Given this cast of characters – from Nawaz Sharif the brave to Imran Khan the clear-sighted, down to outright Taliban sympathisers like the Jamaat and the Jamiat – what counterterrorism strategy are we talking of? Officers and jawans have been dying ever since the present operation started in North Waziristan six months ago. Have political leaders woken up to this reality only after the Peshawar carnage?

Nawaz Sharif has ended the moratorium on hanging. Great. But this was only after the army chief’s ‘suggestion’. Even so, let us wait for the first convicted terrorist to be hanged before applauding this new-found courage.

But the question to ask: since when were wars fought by committees? Did the British ask a committee to devise a plan of action when Hitler started the Second World War? Did Stalin ask a Nisar Ali Khan to come up with the right answers when Russia was attacked? Did Putin make speeches when over 300 school children were massacred by Islamic extremists in the town of Beslan? Did the Sri Lankans keep scratching their heads when they decided to crush the Tamil insurgency?

Imran had his chance to become the Pakistani Churchill or Ataturk or de Gaulle when he sat next to Nawaz Sharif in Peshawar on Wednesday…if he had stood up and denounced the cowardice and inaction of the assembled political leaders…if only he had said it was time for action not running around in circles. But he went along with that tide of fluff and empty posturing and missed his chance.

The truth is these are men of straw, terrified of their own shadows, in no position to give the nation a lead. And the nation’s tragedy is that while its ordinary people – men and women, boys and girls – do not lack spirit, time and again having given proof of this, as punishment for its sins or something similar, it has been condemned to poor, mediocre, corrupt and even squalid leadership. Let it also be said for the record that military redeemers have proved no better than their civilian counterparts.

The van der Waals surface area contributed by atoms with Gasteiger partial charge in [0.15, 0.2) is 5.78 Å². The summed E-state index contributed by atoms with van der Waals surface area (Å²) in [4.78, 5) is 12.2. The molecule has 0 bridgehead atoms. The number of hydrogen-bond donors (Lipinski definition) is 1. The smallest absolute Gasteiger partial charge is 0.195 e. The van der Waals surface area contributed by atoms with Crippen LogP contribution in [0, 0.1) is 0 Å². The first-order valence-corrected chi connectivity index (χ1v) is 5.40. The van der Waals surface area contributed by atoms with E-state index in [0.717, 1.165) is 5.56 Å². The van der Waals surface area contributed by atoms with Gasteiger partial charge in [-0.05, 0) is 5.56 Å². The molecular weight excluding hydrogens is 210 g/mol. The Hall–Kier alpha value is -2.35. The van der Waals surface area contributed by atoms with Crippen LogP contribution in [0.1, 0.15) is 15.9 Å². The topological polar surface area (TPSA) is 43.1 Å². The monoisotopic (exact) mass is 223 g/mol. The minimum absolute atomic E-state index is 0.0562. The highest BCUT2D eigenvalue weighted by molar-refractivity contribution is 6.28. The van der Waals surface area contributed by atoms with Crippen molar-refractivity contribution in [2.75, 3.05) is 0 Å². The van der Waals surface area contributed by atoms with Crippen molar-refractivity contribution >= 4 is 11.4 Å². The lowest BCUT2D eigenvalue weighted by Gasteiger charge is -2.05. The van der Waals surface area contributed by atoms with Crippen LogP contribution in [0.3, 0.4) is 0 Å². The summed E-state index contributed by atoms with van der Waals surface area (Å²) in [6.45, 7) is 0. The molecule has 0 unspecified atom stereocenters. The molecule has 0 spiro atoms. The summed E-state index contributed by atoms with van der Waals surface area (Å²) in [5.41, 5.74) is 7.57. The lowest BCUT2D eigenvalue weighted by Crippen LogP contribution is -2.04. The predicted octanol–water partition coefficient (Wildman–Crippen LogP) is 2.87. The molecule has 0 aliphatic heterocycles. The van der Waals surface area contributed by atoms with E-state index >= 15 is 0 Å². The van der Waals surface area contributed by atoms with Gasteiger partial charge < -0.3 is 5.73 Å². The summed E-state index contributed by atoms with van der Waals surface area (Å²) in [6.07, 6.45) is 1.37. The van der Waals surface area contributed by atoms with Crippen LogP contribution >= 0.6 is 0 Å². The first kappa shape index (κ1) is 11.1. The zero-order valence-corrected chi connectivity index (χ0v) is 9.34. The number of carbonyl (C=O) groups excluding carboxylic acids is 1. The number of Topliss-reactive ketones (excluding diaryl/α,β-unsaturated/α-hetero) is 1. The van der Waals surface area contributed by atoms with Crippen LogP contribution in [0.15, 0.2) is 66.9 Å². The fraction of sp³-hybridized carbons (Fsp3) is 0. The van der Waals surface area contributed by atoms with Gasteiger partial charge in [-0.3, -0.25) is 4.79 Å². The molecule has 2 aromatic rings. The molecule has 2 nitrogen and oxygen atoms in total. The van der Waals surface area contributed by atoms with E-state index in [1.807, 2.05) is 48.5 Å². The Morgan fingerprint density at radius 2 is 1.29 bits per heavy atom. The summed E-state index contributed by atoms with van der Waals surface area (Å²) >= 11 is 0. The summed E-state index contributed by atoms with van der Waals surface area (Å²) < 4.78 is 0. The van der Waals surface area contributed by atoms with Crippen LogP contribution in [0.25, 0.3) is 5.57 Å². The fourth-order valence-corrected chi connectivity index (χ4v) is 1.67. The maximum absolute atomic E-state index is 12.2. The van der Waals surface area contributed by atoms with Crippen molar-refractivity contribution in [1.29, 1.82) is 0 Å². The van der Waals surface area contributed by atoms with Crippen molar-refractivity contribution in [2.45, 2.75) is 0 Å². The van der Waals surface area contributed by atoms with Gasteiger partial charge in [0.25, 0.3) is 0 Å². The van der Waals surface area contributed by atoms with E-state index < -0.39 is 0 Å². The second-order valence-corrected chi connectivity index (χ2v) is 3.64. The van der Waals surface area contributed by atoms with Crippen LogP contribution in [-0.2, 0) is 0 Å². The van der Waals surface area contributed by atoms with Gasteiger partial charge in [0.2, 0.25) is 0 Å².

The army has made more than its share of mistakes, successive commanders primarily responsible for taking the fatal path which has ended in making Pakistan a cockpit of ‘jihad’ and religious extremism. We were not always like this. We have become this. In our ideological and strategic laboratories we played with experiments and toyed with demons of whose destructive power we were unaware… and are now paying the price for that folly and heedlessness.

But the army has turned a corner. Let not false democratarianism downplay the importance of this shift. If not belated wisdom, circumstances have forced it to take the field against the spectre of Takfiri Islam now haunting Pakistan. How many more throats would have to be slit, how many more school kids slaughtered, for the nation’s leaders to recognise that this is a war to the death in which half-measures, expediency and cowardice will not do?

But we must also be realistic. Army and PAF have to realise that they can expect little real comfort from the political sphere. The people are with the army and the air force – except perhaps in Balochistan where a different ballgame is on – but for all essential purposes, for decisions affecting war and peace, the military are out there on their own.

This is a war in which the domestic front, the home front, should be seamlessly interwoven into the military front, the one reinforcing the other. But those in charge of the home front have a proven record of moral and intellectual bankruptcy.

I was standing in Girja Chowk just off the Mall in Lahore on Wednesday evening, the day of the conference in Peshawar, when I saw shops being shuttered and sirens wailing and when I asked one of the traffic wardens he said, sarcasm and contempt dripping from his face, ‘younger bhaijan is coming’. The shops were being closed half an hour before his arrival. If this is not bankruptcy of spirit, what else is?